Although, at first glance, it could be misconstrued as a spider or a tiny crab, what engineers at US’s Northwestern University built was a half-millimeter-wide remote-controlled robot.
The tiny robot can bend, twist, crawl, walk, turn and jump without motors or electricity. The world’s most miniature remote-controlled robot is controlled using lasers.
It looks and moves like a miniature crab, a shape chosen on a “creative whim,” the researchers said, but the techniques they’ve developed can be used to create tiny robots in any form required.
“Our technology enables a variety of controlled motion modalities and can walk with an average speed of half its body length per second,” said mechanical engineer Yonggang Huang from Northwestern University in Illinois.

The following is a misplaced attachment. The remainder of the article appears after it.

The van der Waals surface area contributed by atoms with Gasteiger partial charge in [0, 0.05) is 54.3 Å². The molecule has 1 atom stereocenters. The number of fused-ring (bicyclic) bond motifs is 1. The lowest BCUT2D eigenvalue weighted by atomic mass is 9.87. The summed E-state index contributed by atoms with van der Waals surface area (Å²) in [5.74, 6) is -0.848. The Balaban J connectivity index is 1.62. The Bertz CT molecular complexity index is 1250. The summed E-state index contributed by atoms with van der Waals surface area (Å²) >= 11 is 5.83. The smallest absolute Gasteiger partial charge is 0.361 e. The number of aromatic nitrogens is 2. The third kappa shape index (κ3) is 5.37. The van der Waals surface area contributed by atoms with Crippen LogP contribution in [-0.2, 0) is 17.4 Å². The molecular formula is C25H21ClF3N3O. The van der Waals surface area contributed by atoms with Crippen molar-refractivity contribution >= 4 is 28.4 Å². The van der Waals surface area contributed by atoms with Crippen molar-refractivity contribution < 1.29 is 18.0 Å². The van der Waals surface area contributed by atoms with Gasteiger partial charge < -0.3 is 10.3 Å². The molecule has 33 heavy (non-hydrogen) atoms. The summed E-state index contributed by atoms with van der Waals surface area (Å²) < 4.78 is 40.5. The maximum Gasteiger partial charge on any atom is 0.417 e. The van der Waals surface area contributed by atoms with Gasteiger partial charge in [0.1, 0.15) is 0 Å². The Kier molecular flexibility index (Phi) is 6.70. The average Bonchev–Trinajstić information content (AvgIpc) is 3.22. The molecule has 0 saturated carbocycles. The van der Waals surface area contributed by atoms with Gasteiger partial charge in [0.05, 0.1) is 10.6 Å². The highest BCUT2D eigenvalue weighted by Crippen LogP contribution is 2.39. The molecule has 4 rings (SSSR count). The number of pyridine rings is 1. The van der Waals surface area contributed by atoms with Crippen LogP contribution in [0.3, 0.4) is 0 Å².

The technology was initially developed eight years ago, reported Science Alert. Its parts are fixed to a stretched rubber substrate, and when the material is relaxed, the robot pops into its shape.
Lasers are used as the remote control to heat particular parts of the robot. As those parts change their shape, they propel the crab forward. But, a thin glass layer ensures the components return to their original condition as they cool.
“Because these structures are so tiny, the rate of cooling is speedy,” said materials scientist John Rogers from Northwestern University, who led the experimental work. “Reducing the sizes of these robots allows them to run faster.”
Speaking about the use of such a tiny robot, he added, “You might imagine micro-robots as agents to repair or assemble small structures or machines in industry or as surgical assistants to clear clogged arteries, to stop internal bleeding or to eliminate cancerous tumors — all in minimally invasive procedures.”
The research was published in an article titled, Submillimeter-scale multimaterial terrestrial robots in Science Robotics.